Do fewer bins mean less litter?
25 August 2011
Approximately 50 litter bins were removed from Canterbury city centre as a precaution during the civil unrest seen elsewhere in England earlier this month.
As the bins were not there for a few days, the council decided to wait a while before putting them back, as an experiment to see what impact it would have on litter.
Anecdotal evidence from the council’s contractor, Serco, shows that the city centre is currently the cleanest it has been in a long time.
The contractor has reported that less collections has enabled them to employ an extra person on litter picking duty.
Canterbury Council has also noticed that more businesses have been spotted sweeping up and clearing litter associated with their premises.
The trial also revealed that some businesses and residents were using ordinary litter bins for their commercial or domestic waste.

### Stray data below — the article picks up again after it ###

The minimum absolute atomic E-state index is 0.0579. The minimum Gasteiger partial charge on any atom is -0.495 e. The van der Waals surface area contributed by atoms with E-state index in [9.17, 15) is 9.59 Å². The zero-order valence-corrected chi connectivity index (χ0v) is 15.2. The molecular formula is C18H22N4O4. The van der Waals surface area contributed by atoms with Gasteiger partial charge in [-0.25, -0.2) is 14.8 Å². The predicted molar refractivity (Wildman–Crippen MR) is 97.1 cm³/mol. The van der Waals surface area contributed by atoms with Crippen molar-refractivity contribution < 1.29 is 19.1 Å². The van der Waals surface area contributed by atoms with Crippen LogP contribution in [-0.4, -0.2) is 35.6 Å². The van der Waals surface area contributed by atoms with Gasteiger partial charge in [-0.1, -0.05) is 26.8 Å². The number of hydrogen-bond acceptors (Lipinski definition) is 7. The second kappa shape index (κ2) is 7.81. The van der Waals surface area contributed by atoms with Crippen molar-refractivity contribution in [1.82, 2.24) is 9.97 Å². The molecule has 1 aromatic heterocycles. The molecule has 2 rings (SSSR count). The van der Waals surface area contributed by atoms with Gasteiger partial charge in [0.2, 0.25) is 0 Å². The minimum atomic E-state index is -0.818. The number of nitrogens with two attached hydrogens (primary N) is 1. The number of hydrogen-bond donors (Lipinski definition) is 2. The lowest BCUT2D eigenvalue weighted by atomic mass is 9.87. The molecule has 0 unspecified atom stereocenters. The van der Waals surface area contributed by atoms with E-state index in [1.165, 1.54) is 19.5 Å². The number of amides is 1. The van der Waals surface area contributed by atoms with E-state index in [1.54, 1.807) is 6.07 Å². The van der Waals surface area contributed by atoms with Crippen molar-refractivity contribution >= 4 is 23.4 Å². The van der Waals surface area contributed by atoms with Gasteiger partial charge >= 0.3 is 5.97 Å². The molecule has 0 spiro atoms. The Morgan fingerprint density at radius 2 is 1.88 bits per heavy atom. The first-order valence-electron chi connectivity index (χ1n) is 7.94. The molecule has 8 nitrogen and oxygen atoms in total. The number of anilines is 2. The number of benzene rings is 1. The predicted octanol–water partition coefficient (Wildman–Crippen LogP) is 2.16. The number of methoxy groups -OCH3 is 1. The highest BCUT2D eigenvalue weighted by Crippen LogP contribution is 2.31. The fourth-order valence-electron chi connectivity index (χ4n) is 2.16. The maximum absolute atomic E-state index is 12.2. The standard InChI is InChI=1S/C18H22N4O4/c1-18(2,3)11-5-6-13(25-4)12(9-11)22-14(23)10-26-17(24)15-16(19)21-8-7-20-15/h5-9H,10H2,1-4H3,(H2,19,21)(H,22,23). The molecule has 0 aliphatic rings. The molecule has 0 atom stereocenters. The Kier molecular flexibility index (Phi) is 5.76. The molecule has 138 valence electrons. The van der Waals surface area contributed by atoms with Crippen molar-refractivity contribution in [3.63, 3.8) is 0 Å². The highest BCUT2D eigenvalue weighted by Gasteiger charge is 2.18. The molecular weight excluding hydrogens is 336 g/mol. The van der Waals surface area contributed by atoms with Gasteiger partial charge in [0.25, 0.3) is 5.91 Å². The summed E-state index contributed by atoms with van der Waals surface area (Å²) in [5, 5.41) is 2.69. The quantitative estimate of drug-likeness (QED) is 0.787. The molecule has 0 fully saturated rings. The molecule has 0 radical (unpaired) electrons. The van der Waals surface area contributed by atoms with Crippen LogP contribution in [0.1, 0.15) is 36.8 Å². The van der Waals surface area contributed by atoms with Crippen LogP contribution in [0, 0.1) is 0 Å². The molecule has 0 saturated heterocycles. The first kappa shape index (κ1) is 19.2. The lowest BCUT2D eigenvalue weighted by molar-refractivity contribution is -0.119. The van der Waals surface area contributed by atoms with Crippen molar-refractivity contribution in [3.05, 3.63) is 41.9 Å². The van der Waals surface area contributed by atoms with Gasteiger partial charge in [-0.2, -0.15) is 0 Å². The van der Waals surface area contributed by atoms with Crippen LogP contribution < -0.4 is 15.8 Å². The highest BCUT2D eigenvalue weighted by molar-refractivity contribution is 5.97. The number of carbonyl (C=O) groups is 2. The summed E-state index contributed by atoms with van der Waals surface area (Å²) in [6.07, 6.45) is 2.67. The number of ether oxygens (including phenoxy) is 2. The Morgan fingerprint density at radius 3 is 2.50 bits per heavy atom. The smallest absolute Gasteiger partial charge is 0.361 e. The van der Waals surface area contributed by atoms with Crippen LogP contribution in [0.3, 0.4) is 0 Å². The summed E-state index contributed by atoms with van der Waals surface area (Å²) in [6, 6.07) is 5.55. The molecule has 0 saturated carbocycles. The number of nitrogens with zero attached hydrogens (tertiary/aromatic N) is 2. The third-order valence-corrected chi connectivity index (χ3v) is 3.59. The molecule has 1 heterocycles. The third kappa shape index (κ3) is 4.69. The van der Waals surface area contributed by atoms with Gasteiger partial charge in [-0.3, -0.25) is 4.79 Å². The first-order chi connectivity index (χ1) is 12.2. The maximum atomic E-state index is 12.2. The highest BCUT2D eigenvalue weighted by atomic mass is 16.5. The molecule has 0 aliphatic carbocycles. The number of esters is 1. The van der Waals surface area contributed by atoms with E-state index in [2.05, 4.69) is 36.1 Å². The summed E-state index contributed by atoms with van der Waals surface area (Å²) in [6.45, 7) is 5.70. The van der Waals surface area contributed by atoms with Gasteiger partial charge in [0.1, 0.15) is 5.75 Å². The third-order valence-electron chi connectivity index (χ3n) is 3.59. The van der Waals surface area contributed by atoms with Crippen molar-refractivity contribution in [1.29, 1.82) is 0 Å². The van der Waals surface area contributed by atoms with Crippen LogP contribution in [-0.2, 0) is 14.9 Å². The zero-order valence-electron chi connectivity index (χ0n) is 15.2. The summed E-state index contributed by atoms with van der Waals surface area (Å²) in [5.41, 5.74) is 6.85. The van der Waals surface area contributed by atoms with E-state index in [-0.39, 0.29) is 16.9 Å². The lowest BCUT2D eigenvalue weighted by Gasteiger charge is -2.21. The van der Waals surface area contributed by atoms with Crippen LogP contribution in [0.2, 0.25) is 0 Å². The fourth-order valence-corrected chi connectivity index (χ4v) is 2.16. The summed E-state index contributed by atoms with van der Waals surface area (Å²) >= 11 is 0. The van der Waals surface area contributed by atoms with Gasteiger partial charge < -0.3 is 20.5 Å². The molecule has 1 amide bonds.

The council is planning to put around half of the bins that were taken out back into areas near known litter hot spots and fast food premises because it makes sense to make bins available where they are needed.
A council spokesperson said: ‘Our priority will always be to have a clean city centre. We will continue to keep a very close eye on the situation to ensure we have the right number of bins in the right locations.’
Jill Partington, spokesperson, Keep Britain Tidy said: ‘The removal of these bins is only a positive move if litter levels are less than before.
‘The public should not be encouraged to drop litter because it is cheaper to remove from the floor than to install a bin.’
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